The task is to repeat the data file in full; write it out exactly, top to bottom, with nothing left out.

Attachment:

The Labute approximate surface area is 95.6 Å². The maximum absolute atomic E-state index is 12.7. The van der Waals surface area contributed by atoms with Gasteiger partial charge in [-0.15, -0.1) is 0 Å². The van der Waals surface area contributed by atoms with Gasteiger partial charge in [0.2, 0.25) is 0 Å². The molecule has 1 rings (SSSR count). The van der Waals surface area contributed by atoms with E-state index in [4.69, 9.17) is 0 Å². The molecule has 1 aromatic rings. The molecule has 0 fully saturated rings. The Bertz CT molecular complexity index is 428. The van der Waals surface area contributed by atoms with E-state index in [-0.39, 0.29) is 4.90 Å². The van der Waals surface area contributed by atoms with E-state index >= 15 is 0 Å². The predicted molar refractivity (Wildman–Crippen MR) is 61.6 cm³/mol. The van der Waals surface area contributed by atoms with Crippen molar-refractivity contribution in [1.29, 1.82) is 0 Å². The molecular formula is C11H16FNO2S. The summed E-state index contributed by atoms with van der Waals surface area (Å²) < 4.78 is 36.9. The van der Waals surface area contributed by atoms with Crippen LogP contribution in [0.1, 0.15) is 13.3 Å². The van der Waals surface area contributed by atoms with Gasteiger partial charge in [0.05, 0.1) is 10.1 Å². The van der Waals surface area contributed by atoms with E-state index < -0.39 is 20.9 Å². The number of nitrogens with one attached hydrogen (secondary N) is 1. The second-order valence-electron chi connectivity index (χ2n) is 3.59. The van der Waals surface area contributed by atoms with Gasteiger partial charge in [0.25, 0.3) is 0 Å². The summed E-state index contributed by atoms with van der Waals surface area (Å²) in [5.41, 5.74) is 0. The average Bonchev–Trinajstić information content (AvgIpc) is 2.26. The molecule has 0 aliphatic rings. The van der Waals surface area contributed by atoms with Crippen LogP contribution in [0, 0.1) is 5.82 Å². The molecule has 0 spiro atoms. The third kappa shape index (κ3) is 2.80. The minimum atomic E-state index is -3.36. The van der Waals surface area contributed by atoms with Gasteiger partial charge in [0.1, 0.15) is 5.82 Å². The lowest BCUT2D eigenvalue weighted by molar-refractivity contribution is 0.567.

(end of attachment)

The Labute approximate surface area is 95.6 Å². The maximum absolute atomic E-state index is 12.7. The van der Waals surface area contributed by atoms with Gasteiger partial charge in [-0.15, -0.1) is 0 Å². The van der Waals surface area contributed by atoms with Gasteiger partial charge in [0.2, 0.25) is 0 Å². The molecule has 1 rings (SSSR count). The van der Waals surface area contributed by atoms with E-state index in [4.69, 9.17) is 0 Å². The molecule has 1 aromatic rings. The molecule has 0 fully saturated rings. The Bertz CT molecular complexity index is 428. The van der Waals surface area contributed by atoms with E-state index in [-0.39, 0.29) is 4.90 Å². The van der Waals surface area contributed by atoms with E-state index >= 15 is 0 Å². The predicted molar refractivity (Wildman–Crippen MR) is 61.6 cm³/mol. The van der Waals surface area contributed by atoms with Crippen molar-refractivity contribution in [1.29, 1.82) is 0 Å². The molecular formula is C11H16FNO2S. The summed E-state index contributed by atoms with van der Waals surface area (Å²) < 4.78 is 36.9. The van der Waals surface area contributed by atoms with Crippen LogP contribution in [0.1, 0.15) is 13.3 Å². The van der Waals surface area contributed by atoms with Gasteiger partial charge in [0.05, 0.1) is 10.1 Å². The van der Waals surface area contributed by atoms with E-state index < -0.39 is 20.9 Å². The number of nitrogens with one attached hydrogen (secondary N) is 1. The second-order valence-electron chi connectivity index (χ2n) is 3.59. The van der Waals surface area contributed by atoms with Gasteiger partial charge in [0.25, 0.3) is 0 Å². The summed E-state index contributed by atoms with van der Waals surface area (Å²) in [5.41, 5.74) is 0. The average Bonchev–Trinajstić information content (AvgIpc) is 2.26. The molecule has 0 aliphatic rings. The van der Waals surface area contributed by atoms with Crippen LogP contribution in [0, 0.1) is 5.82 Å². The molecule has 0 spiro atoms. The third kappa shape index (κ3) is 2.80. The minimum atomic E-state index is -3.36. The van der Waals surface area contributed by atoms with Gasteiger partial charge in [0.1, 0.15) is 5.82 Å². The lowest BCUT2D eigenvalue weighted by molar-refractivity contribution is 0.567.